中文摘要 / Summary in Chinese
It is a cliché to say that words matter. But according to a research paper involving an alumna as well as a scholar from IFT, the truism is worth repeating when analysing the commentaries local museums use to describe exhibits to local and international visitors.
The analysis looked at such narrative materials in, respectively, the Hong Kong Museum of History and the Macao Museum. According to the research study, museum materials are being used as an opportunity to promote a local sense of Chinese national identity in each of the 2 cities, following their respective handover from foreign administration.
“Both museums are part of China’s nation-building projects,” the researchers stated in their paper. “Hong Kong and Macao heritage managers utilise complex transnational memories to (re)construct an identity aligned with, yet distinct from, that of China,” they added.
The comments were featured in the paper “Politics of memories: Identity construction in museums”, produced by 4 international researchers, including IFT alumna Dr. Carol Zhang – now a scholar at the University of Portsmouth in the United Kingdom – and IFT scholar Dr. Jack Ly. The work was published last year in the academic journal Annals of Tourism Research.
The study adopted critical discourse analysis, which involved narratives from various sources. Descriptive texts relating to exhibits – narratives in Chinese and English – featured respectively in the Hong Kong Museum of History and the Macao Museum were included. The materials were collected over a number of site visits between 2014 and 2017.
Researchers also participated in guided tours to each of the museums and made reference to promotional information available online and offline. In addition, they reviewed visitor-generated comments about the 2 museums posted to popular online travel forums. Researchers also conducted what they termed in-depth interviews with cultural experts to gain insights into the production and construction of museum exhibitions.
Hong Kong and Macao are 2 Special Administrative Regions (SARs) of the People’s Republic of China. The former was under British rule from 1841 to 1997, when it was handed over to China. Macao was administered by Portugal for more than 4 centuries, until 1999, when it returned to Chinese control.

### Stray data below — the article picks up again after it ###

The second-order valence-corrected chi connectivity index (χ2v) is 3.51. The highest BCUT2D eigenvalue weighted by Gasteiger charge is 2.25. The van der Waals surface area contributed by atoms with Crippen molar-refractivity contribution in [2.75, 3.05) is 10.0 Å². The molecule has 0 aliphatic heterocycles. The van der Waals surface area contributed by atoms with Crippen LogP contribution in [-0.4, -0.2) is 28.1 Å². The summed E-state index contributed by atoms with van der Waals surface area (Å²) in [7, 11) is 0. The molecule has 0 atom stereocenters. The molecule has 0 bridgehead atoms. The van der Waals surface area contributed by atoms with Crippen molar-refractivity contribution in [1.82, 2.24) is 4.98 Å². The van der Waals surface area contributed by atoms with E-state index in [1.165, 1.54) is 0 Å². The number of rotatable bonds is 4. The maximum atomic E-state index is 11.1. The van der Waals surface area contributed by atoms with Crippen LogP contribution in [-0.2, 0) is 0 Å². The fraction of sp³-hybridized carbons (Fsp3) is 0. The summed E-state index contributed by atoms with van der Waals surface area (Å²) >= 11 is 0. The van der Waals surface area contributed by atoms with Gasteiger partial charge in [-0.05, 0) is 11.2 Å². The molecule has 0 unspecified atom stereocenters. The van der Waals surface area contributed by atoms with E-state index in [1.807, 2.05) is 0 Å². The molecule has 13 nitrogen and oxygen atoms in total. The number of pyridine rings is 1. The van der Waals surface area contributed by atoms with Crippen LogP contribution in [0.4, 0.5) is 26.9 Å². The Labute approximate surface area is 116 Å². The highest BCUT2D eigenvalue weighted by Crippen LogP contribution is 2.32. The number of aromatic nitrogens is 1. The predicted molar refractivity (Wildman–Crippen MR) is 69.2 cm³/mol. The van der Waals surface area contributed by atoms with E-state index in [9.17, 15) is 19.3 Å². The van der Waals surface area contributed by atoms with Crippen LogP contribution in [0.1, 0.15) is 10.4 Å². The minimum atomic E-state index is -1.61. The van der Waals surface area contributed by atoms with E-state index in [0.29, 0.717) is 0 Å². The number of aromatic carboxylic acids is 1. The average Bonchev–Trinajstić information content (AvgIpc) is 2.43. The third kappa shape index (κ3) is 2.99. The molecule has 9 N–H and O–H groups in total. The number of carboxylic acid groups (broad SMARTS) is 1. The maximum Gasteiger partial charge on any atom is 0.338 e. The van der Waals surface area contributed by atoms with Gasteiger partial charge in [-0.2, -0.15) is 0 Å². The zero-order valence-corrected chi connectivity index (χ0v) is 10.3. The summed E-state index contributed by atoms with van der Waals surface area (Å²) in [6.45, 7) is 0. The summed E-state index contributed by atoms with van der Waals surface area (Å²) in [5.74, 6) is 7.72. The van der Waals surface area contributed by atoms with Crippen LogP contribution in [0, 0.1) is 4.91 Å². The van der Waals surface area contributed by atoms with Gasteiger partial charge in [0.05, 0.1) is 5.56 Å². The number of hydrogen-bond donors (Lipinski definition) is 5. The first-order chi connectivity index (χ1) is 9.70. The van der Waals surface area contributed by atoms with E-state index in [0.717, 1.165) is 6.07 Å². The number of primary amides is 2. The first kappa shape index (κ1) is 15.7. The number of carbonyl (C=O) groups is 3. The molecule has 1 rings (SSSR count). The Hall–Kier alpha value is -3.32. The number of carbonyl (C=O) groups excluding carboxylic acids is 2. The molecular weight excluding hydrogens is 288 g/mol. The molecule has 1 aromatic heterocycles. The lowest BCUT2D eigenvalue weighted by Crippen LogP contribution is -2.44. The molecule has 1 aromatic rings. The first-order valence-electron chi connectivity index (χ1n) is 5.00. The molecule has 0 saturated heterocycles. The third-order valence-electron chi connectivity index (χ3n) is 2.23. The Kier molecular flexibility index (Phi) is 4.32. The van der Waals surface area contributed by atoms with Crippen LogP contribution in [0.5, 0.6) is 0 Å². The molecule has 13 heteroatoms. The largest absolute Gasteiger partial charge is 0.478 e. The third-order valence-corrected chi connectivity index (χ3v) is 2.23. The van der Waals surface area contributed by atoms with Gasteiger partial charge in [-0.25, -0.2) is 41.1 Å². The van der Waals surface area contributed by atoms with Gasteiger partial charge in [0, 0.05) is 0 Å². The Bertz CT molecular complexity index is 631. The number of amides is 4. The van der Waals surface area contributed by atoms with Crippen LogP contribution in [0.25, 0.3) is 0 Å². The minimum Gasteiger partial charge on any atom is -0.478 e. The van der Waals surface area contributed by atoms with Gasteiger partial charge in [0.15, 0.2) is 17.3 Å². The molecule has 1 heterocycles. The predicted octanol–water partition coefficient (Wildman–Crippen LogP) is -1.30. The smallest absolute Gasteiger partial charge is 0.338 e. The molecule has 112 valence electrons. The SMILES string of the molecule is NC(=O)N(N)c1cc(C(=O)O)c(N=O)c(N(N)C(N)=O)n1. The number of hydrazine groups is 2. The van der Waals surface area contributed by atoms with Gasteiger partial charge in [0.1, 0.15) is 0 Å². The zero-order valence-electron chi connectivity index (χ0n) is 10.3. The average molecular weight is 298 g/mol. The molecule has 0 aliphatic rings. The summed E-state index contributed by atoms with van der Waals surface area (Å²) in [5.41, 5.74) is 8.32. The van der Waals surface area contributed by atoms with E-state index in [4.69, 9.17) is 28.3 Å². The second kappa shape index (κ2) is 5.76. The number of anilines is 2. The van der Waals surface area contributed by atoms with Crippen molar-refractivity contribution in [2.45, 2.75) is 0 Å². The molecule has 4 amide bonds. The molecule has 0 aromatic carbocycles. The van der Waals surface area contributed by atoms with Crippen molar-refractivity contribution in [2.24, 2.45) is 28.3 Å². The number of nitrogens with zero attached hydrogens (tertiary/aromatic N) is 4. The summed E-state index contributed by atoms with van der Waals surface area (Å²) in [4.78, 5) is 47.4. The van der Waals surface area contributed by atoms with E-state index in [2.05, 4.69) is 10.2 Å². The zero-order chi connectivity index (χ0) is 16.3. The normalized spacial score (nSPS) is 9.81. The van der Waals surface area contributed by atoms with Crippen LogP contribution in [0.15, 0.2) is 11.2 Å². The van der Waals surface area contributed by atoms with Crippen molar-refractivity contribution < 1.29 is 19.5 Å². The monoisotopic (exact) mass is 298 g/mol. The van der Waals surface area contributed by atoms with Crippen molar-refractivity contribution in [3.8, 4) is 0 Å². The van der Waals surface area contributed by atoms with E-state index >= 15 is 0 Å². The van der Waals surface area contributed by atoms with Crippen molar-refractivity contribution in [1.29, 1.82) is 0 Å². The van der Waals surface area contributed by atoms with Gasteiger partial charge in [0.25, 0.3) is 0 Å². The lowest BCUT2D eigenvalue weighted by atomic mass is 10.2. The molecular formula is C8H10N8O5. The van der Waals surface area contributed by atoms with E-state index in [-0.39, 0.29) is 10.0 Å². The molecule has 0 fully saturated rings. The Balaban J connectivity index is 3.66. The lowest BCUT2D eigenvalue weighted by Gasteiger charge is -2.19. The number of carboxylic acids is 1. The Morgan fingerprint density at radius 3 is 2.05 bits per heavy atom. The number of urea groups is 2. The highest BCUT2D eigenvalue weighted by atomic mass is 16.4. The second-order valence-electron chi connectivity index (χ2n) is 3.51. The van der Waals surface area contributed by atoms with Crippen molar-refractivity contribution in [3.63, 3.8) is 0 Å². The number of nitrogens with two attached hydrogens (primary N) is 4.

National identity, defined locally
According to the researchers, the handover of Hong Kong and Macao to China subsequently influenced the respective identity of each city, making such identity “extremely ambiguous” due to a juxtaposition of European- and Chinese-related elements. In this context, the Hong Kong Museum of History and the Macao Museum both “share the goal of exhibiting the complex history of the SARs to signify that they are no longer colonies but part of the People’s Republic of China,” the scholars highlighted.
The post-handover authorities’ focus on “re-imagining [the] Chineseness” of Hong Kong and Macao was obvious in exhibits available at the 2 museums, wrote the researchers. Such focus included a recurrent highlighting of links with ancient and contemporary Chinese history. This provided people in Hong Kong and Macao with the opportunity – based upon evidence and precedent – to identify clearly with a sense of Chinese nationality.
The researchers said their study demonstrated that “museums in the postcolonial context” aimed to construct “relatively harmonious” narratives about Chinese-foreigner interaction locally during the periods of foreign administration in the 2 cities, namely by excluding references to “conflictual events”.
They noted that museums in general are “sites that offer or highlight specific, selective discourses about identities.” Such institutions thus “have profound power” to shape the way in which postcolonial societies define the “legitimacy of their ancestry,” namely by selecting “what to remember and what to forget”.
The team of researchers pointed out in their paper that “heritage tourism is an integral part of nationhood in which people experience and develop a sense of belonging through imagining the collective ancestry.” Therefore, to create a “common” sense of remembered identity, “heritage often acts as a symbolic evidence to reproduce and communicate the preferred version of the past over and across generations”.
Hong Kong Polytechnic University Associate Professor Dr. Xiao Honggen specialises in tourism-related research. He holds a PhD in recreation and leisure studies from the University of Waterloo, in Ontario, Canada. His work and research experience include spells in academic institutions in Canada, Mainland China and Japan prior to moving to Hong Kong.
Dr. Nigel Morgan is a Professor at the University of Swansea in the U.K., where he heads the School of Hospitality and Tourism Management. His research areas include destination development and management, and place marketing. Dr. Morgan has a PhD from the University of Exeter in the U.K.
Dr. Jack Ly – also known as Dr. Tuan Phong Ly – is a Visiting Assistant Professor at IFT. He holds a PhD from the Hong Kong Polytechnic University; his research interests include ecotourism, national park model management, cultural heritage management, tourism development in South East Asia and museum development. He teaches tourism management and culture-related subjects in IFT.